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EE380 Computer Systems Colloquium: Charting a Cybersecurity Path for the Next Administration

Charting a Cybersecurity Path for the Next Administration: Report of the President's Commission on Enhancing National Cybersecurity
Wednesday, December 7, 2016 - 4:30pm to 5:30pm
Gates B03
Herb Lin Senior Research Scholar, Center for International Security and Cooperation Research Fellow, Hoover Institution (Stanford)
Abstract / Description: 

In February 2016, President Obama established the Commission on Enhancing National Cybersecurity, and charged it with developing a cybersecurity roadmap for the next Administration. On Friday, December 2, the Commission released its final report. As one of the 12 commissioners responsible for the report, I will brief the major themes and recommendations in the report, provide some personal reflections, and answer questions as best I can.


Herb Lin is a senior research scholar for cyber policy and security at the Center for International Security and Cooperation and a research fellow at the Hoover Institution, both at Stanford University. His research interests concern the policy-related dimensions of cybersecurity and cyberspace; he is particularly interested in and knowledgeable about the use of offensive operations in cyberspace, especially as instruments of national policy. In addition to his positions at Stanford University, he is chief scientist emeritus for the Computer Science and Telecommunications Board, at the National Research Council (NRC) of the National Academies, where he served from 1990 through 2014 as study director of major projects on public policy and information technology, and adjunct senior research scholar and senior fellow in cybersecurity (not in residence) at the Saltzman Institute for War and Peace Studies in the School for International and Public Affairs at Columbia University. Before his NRC service, he was a professional staff member and staff scientist for the House Armed Services Committee (1986-1990), where his portfolio included defense policy and arms control issues. He received his doctorate in physics from the Massachusetts Institute of Technology.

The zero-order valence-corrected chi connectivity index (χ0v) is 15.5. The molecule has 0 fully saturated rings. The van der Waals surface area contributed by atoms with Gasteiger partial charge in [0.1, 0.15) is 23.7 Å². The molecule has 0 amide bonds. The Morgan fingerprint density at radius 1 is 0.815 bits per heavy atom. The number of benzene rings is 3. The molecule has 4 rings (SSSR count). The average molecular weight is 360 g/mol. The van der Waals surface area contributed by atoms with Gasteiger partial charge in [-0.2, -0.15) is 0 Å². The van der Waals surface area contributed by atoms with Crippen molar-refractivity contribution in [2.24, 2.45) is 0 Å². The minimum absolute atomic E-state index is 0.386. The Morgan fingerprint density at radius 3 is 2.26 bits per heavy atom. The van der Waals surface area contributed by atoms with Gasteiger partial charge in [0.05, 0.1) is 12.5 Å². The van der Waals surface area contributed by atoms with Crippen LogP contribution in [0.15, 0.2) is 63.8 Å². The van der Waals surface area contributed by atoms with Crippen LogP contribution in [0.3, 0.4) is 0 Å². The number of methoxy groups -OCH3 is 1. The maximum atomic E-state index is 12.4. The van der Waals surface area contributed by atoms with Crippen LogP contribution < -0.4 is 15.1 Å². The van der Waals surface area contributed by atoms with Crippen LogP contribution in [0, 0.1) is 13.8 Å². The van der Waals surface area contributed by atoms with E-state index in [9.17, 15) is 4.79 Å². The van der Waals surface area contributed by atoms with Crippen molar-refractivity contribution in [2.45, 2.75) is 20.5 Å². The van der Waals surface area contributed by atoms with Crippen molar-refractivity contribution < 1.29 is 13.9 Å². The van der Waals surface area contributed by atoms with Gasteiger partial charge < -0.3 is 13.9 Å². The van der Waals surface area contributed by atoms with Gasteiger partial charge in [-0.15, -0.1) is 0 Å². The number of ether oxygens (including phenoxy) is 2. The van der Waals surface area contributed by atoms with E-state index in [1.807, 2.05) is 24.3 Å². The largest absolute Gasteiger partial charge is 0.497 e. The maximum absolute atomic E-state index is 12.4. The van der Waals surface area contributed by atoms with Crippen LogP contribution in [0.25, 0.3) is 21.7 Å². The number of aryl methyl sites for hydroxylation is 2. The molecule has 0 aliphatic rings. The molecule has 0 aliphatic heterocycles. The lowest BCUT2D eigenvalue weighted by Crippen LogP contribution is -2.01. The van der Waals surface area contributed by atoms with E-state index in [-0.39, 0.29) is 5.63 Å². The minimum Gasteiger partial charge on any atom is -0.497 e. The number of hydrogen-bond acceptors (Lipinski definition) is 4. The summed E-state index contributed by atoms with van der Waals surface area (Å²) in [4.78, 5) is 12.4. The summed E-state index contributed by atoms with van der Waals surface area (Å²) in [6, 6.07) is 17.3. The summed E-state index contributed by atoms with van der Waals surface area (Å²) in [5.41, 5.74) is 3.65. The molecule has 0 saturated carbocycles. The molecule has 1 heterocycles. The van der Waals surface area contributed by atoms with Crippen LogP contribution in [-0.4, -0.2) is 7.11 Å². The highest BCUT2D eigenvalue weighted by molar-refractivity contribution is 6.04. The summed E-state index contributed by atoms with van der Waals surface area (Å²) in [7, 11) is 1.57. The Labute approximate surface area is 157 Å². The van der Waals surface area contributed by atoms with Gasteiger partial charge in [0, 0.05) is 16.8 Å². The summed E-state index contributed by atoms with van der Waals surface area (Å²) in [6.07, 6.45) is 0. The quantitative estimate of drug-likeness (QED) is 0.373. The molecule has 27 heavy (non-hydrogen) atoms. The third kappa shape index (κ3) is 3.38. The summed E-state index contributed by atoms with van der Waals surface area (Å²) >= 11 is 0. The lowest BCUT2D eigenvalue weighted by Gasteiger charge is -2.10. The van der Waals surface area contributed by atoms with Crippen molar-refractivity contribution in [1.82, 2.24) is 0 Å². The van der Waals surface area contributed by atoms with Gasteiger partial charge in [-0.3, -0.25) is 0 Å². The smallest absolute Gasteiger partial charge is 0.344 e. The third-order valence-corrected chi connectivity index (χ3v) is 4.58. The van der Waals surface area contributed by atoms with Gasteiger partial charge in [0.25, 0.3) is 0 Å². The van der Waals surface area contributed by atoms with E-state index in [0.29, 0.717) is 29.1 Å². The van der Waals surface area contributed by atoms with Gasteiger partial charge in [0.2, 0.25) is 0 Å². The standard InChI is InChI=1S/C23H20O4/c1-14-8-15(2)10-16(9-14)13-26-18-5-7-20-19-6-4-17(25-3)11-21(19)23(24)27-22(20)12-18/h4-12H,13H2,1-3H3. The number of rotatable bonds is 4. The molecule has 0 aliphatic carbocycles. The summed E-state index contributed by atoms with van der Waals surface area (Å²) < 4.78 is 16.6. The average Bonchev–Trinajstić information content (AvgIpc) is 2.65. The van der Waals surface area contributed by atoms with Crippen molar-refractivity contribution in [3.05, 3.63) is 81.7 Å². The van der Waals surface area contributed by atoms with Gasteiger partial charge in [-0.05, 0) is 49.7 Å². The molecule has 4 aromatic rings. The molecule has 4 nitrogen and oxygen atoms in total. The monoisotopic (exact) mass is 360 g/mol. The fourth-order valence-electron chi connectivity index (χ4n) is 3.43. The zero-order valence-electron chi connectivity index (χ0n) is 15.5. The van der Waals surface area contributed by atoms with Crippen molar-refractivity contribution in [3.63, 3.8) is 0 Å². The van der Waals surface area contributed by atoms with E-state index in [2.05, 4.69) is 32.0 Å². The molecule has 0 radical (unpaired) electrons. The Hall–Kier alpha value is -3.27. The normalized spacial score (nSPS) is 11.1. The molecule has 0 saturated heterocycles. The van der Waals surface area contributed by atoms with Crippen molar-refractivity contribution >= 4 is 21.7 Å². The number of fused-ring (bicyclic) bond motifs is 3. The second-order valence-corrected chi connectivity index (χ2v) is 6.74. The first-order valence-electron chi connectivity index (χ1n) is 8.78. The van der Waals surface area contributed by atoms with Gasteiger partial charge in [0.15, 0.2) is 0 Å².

Apart from his work on cyberspace and cybersecurity, he has published on cognitive science, science education, biophysics, and arms control and defense policy. He also consults on K12 math and science education.